Like all my posts recently, its been a while. I want to hear from y’all, How you Doin’? Its been a busy time since I have written last, I’ll catch y’all up, I’m still single, still gay and still flying. In one month from tomorrow I’ll be based back in my home city and I wont have to fly across the country for work, I couldn’t be happier.
I finished my Orthodox conversion in May, it was supposed to be in April but Hashem and a very personal demand was posed to me and I couldn’t honestly answer the question. Because if we have only one thing in this world it should be honesty, and I had up to that point been completely honest with my rabbi and community. Sure it would’ve been nice to have everything done then but at what price, since that point I’ve seriously contemplated my future relationships with a significant other and what our relationship would look like. I’ve come to conclusion that things in my relationship with my future partner are between me, them and Hashem and everyone else can keep their opinions to them self, and stay in their own lane. In the end since my conversion didn’t happen when it was supposed to I had a more respected rabbi on my Beit Din a few weeks later, and we had many things in common, including working with the same Orthodox group for support. I count him now as a friend and look forward to learning from him more. I also spoke it into the universe that I wanted to help LGBT people who were converting or thinking about converting to Orthodoxy and be a sort of mentor, sounding board, and confidant. While I haven’t shared the whole first experience with many people, it was definitely a rude awakening about the issue Shortly after my dunking, I went to Israel again, this time as a Jew, since the last visit was during my Reform conversion. I observed Shavuot, aka the Convert’s Holiday, in Israel and man what an experience, staying up all night learning, eating dinner at a religious lesbian couples house, who have become friends, going to a mikva on holiday in Israel (being attracted to men I had to just look down and get out), but most importantly GOING TO THE KOTEL before sunrise and being surrounded by thousands of people. It was such a surreal experience, and to add to that a friend (who’s straight) was in Israel for his brother’s wedding, which I went to but more on that later, and I was staying with him in this nice apartment.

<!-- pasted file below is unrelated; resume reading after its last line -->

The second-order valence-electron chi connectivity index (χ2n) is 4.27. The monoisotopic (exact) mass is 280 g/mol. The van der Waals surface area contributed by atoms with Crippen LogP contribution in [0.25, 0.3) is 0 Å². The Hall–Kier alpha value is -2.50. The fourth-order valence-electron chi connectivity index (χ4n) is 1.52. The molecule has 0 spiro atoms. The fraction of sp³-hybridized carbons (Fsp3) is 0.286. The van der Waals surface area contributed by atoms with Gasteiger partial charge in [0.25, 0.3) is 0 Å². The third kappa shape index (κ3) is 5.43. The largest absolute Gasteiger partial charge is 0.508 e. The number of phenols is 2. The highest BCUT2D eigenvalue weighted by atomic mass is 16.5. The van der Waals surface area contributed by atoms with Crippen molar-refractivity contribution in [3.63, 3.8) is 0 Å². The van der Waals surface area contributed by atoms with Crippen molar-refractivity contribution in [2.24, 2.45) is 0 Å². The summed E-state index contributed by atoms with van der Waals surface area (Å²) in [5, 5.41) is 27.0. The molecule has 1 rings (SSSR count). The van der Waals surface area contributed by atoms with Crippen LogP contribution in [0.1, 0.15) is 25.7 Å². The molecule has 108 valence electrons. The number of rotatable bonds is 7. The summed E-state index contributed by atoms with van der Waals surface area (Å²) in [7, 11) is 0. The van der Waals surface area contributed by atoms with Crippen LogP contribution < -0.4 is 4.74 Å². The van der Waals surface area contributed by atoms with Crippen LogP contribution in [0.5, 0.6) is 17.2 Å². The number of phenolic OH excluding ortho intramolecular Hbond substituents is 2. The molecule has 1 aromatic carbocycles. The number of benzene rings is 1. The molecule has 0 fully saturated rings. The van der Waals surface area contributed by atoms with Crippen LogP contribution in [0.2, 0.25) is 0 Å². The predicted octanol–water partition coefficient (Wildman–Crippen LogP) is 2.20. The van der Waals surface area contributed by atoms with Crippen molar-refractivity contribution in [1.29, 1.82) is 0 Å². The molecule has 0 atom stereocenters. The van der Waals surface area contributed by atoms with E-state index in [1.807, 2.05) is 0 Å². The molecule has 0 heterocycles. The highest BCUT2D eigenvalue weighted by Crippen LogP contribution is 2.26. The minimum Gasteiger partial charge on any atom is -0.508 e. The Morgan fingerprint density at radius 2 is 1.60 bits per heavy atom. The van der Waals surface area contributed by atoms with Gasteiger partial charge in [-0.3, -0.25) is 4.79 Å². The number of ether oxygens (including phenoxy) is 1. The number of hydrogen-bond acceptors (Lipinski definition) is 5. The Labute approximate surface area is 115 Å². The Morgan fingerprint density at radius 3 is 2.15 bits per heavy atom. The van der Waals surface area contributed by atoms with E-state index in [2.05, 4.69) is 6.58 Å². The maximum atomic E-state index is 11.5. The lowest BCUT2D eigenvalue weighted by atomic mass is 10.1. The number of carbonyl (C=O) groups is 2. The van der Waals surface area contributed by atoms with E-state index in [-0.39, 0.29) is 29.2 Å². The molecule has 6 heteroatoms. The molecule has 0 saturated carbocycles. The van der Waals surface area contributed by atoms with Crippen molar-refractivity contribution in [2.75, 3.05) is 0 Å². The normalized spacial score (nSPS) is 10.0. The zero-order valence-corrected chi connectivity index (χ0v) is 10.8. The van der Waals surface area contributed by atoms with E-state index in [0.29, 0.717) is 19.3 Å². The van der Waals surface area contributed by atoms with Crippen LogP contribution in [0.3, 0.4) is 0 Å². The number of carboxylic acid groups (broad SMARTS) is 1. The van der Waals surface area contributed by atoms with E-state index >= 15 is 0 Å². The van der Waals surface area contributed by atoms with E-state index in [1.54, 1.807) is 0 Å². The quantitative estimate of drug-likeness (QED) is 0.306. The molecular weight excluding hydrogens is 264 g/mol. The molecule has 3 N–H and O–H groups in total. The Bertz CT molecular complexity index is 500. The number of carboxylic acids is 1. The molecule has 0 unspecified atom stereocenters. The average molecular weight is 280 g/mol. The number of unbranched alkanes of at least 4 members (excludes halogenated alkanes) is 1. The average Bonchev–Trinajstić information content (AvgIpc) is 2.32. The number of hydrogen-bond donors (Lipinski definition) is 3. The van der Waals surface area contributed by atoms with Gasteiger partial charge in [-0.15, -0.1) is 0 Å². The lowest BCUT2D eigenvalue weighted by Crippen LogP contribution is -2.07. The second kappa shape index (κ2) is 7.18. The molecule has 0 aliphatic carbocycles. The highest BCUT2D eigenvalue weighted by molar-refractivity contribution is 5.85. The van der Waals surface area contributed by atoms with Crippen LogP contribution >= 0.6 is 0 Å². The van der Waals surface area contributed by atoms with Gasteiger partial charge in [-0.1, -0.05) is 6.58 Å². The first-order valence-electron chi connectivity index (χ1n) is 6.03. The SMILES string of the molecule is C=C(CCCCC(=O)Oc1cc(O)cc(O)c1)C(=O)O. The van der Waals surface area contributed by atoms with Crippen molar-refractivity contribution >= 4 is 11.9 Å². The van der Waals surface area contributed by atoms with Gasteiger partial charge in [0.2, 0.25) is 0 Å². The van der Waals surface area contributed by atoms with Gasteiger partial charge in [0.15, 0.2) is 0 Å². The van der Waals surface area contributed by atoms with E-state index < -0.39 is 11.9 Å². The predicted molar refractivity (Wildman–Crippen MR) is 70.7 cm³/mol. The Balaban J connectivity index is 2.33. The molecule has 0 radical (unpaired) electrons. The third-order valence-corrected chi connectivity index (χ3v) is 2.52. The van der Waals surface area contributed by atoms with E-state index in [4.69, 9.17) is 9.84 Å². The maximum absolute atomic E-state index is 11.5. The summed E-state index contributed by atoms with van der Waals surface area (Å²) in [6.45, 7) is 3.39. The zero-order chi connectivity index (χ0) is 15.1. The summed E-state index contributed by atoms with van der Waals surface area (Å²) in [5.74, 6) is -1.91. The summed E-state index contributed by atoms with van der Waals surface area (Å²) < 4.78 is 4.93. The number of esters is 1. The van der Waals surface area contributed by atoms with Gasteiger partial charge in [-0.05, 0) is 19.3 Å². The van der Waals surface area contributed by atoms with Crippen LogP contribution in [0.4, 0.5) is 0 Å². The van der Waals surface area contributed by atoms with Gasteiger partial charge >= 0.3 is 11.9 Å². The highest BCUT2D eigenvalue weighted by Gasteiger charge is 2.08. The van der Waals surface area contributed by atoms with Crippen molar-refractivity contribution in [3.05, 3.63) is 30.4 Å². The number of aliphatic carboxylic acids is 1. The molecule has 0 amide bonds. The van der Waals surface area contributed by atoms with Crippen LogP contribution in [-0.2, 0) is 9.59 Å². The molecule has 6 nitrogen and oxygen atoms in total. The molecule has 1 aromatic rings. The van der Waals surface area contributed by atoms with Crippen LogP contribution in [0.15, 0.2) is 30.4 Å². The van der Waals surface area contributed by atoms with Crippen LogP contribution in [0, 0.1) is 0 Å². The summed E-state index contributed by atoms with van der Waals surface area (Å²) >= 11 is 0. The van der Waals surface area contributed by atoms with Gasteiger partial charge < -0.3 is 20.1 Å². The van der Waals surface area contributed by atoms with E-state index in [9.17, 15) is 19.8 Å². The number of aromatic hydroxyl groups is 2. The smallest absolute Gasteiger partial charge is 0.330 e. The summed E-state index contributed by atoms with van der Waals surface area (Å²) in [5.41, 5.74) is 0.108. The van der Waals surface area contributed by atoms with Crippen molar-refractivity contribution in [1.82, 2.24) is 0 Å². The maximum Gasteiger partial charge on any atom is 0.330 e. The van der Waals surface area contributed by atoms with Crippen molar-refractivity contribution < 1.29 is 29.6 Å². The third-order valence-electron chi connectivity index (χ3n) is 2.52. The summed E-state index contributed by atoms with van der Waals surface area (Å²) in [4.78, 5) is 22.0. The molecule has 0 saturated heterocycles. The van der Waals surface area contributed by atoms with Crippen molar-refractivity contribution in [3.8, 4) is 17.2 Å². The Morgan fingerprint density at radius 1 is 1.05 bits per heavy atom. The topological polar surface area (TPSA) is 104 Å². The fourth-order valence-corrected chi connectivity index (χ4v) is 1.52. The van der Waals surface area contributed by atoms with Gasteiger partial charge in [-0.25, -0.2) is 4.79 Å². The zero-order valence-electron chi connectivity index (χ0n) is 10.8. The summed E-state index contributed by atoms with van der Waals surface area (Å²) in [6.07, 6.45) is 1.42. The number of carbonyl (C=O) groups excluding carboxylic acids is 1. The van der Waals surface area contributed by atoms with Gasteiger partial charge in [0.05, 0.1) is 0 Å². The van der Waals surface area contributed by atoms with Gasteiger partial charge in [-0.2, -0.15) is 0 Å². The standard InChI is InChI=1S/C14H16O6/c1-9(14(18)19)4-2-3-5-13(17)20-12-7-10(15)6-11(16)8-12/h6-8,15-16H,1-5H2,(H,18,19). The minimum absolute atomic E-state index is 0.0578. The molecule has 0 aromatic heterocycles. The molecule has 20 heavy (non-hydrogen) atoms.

I did this Israel trip at the last minute, and left straight from Denver where I work, I landed on Friday morning with really no plans, except being in contact with a friend who moved to Israel a few months before. No plans for meals, lodging on shabbat or where to even daven, my friend found me a place to stay and meals, in fact they were with other people from my community in Atlanta that I wasn’t really close with but have since become friendlier with. It ended up being a really cool and somewhat surreal shabbat. I was originally only supposed to stay for a week and a half, but with my job flexibility is the main perk and I ended up staying 3 weeks. It was such an amazing experience and I met amazing people I can’t wait to go back and I’m always looking at my schedule to see when I can go back, but so far it hasn’t happened, soon though. I celebrated, not only Shavuot in Israel, but my birthday as well, I was packing to come back to the States on my birthday and I broke down, like that ugly cry you don’t want anyone to see EVER. I’ve had an attachment to Israel even before I went there and way before I even thought about converting and to spend this much time there as a Jew was surreal for me.